Chinese Texts in the World publishes scholarly works on the reception, transmission, assimilation, and reinvention of Chinese texts in Asia, Europe, Africa, and the Americas; as well as critical studies that explore new pathways connecting Chinese texts with today’s world.
Whether Chinese texts were transmitted along the ancient Silk Road, or through modern digital technologies, such well-traveled texts hold great promise for illuminating multiple aspects of China’s cultural relations with the world. The same holds true for the examination how reconfigured Chinese texts made their way back to China, to be reconstituted as culturally polyvalent, hybrid “imports”.
Critical studies explore new ways of engaging Chinese texts with non-Chinese intellectual and cultural traditions. Such studies include, but are not limited to, a traditional textually grounded Sinological work that contains a substantive dialogue with for instance Western texts; a collaborative work by Asia-based and non-Asia-based scholars on the critical issues important to different traditions; and even a work on non-Chinese texts as long as it significantly draws insights from or engages a substantive dialogue with the Chinese traditions.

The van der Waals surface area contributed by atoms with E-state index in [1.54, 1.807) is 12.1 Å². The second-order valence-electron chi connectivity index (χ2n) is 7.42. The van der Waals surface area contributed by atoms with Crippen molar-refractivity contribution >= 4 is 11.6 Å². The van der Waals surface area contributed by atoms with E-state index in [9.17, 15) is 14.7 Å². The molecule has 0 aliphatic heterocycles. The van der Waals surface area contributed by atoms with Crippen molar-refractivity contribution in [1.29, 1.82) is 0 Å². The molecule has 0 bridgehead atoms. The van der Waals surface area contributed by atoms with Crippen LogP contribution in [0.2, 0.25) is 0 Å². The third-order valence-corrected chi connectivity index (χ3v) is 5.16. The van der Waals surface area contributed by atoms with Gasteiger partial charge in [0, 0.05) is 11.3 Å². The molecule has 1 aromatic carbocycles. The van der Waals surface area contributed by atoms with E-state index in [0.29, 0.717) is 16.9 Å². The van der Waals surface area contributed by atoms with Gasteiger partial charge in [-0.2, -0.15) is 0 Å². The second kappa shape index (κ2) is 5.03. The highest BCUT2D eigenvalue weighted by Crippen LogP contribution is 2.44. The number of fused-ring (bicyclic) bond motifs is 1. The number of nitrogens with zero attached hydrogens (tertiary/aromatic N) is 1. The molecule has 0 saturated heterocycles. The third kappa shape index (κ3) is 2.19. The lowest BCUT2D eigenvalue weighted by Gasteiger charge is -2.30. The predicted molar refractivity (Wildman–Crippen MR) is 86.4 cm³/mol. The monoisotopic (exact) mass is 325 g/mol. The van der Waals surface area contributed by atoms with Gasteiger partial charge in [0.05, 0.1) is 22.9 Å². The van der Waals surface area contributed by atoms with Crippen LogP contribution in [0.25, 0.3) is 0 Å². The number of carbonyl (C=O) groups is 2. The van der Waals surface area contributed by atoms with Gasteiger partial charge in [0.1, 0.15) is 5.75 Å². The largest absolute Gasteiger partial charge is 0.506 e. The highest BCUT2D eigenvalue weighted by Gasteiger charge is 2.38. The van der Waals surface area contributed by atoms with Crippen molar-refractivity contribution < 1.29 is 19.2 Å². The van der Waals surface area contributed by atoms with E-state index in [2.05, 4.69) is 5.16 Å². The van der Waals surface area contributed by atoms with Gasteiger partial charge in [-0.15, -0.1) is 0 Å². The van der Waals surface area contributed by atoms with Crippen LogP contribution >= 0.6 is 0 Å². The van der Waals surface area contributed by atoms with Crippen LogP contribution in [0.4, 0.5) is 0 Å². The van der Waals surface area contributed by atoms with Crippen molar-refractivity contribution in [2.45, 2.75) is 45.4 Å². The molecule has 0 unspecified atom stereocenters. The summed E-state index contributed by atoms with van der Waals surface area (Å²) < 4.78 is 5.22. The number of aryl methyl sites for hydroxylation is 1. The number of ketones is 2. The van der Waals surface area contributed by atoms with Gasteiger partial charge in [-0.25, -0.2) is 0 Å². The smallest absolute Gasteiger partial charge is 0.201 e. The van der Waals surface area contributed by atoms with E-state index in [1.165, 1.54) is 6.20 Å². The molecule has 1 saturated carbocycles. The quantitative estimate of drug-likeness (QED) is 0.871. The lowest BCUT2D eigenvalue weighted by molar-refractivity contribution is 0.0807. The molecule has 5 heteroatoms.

Authors are cordially invited to submit proposals to the publisher at BRILL, Christa Stevens.
Please advise our Guidelines for a Book Proposal. Manuscripts that are published have been accepted after double-anonymous peer review.
Zong-qi Cai, Lingnan University, Hong Kong
and University of Illinois, Urbana-Champaign
Yuan Xingpei, Peking University
Stephen Roddy, University of San Francisco
Leo Tak Hung Chan, Lingnan University, Hong Kong
Students and scholars interested in Chinese literary traditions that have traveled, have been translated or reinterpreted and become part of Chinese world literature.
Lay readers, students, and scholars from non-Chinese traditions may find hitherto unknown Chinese factors, or new implications of Chinese influence, in their traditions, while students of traditional Chinese learning (so-called guoxue) can explore trends in the re-interpretation of Chinese texts under the influence of non-Chinese critical paradigms.